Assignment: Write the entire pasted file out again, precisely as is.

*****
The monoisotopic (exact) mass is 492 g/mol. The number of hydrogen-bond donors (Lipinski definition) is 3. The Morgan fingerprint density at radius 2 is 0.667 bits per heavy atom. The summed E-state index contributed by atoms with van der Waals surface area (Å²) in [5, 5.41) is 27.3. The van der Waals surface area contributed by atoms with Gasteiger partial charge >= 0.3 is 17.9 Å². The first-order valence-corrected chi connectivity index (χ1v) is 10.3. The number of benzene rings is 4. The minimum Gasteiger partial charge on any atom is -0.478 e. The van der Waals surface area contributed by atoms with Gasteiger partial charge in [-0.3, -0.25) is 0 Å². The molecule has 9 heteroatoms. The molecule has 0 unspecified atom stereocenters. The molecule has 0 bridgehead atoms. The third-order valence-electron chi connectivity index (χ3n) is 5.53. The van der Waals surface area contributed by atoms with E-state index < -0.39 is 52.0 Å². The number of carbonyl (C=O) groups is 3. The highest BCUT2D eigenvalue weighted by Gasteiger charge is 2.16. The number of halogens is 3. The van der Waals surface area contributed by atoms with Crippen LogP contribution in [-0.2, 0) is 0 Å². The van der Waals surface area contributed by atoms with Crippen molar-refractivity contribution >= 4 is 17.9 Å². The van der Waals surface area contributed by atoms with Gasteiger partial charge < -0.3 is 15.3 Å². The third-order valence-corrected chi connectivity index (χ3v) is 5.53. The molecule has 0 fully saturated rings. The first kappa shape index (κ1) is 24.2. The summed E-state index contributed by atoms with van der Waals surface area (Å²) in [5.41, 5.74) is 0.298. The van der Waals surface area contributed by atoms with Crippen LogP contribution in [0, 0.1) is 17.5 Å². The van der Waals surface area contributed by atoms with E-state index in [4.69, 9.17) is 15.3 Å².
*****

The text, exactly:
The monoisotopic (exact) mass is 492 g/mol. The number of hydrogen-bond donors (Lipinski definition) is 3. The Morgan fingerprint density at radius 2 is 0.667 bits per heavy atom. The summed E-state index contributed by atoms with van der Waals surface area (Å²) in [5, 5.41) is 27.3. The van der Waals surface area contributed by atoms with Gasteiger partial charge >= 0.3 is 17.9 Å². The first-order valence-corrected chi connectivity index (χ1v) is 10.3. The number of benzene rings is 4. The minimum Gasteiger partial charge on any atom is -0.478 e. The van der Waals surface area contributed by atoms with Gasteiger partial charge in [-0.3, -0.25) is 0 Å². The molecule has 9 heteroatoms. The molecule has 0 unspecified atom stereocenters. The molecule has 0 bridgehead atoms. The third-order valence-electron chi connectivity index (χ3n) is 5.53. The van der Waals surface area contributed by atoms with E-state index < -0.39 is 52.0 Å². The number of carbonyl (C=O) groups is 3. The highest BCUT2D eigenvalue weighted by Gasteiger charge is 2.16. The number of halogens is 3. The van der Waals surface area contributed by atoms with Crippen LogP contribution in [-0.2, 0) is 0 Å². The van der Waals surface area contributed by atoms with Crippen molar-refractivity contribution >= 4 is 17.9 Å². The van der Waals surface area contributed by atoms with Gasteiger partial charge < -0.3 is 15.3 Å². The third-order valence-corrected chi connectivity index (χ3v) is 5.53. The molecule has 0 fully saturated rings. The first kappa shape index (κ1) is 24.2. The summed E-state index contributed by atoms with van der Waals surface area (Å²) in [5.41, 5.74) is 0.298. The van der Waals surface area contributed by atoms with Crippen LogP contribution in [0, 0.1) is 17.5 Å². The van der Waals surface area contributed by atoms with E-state index in [4.69, 9.17) is 15.3 Å².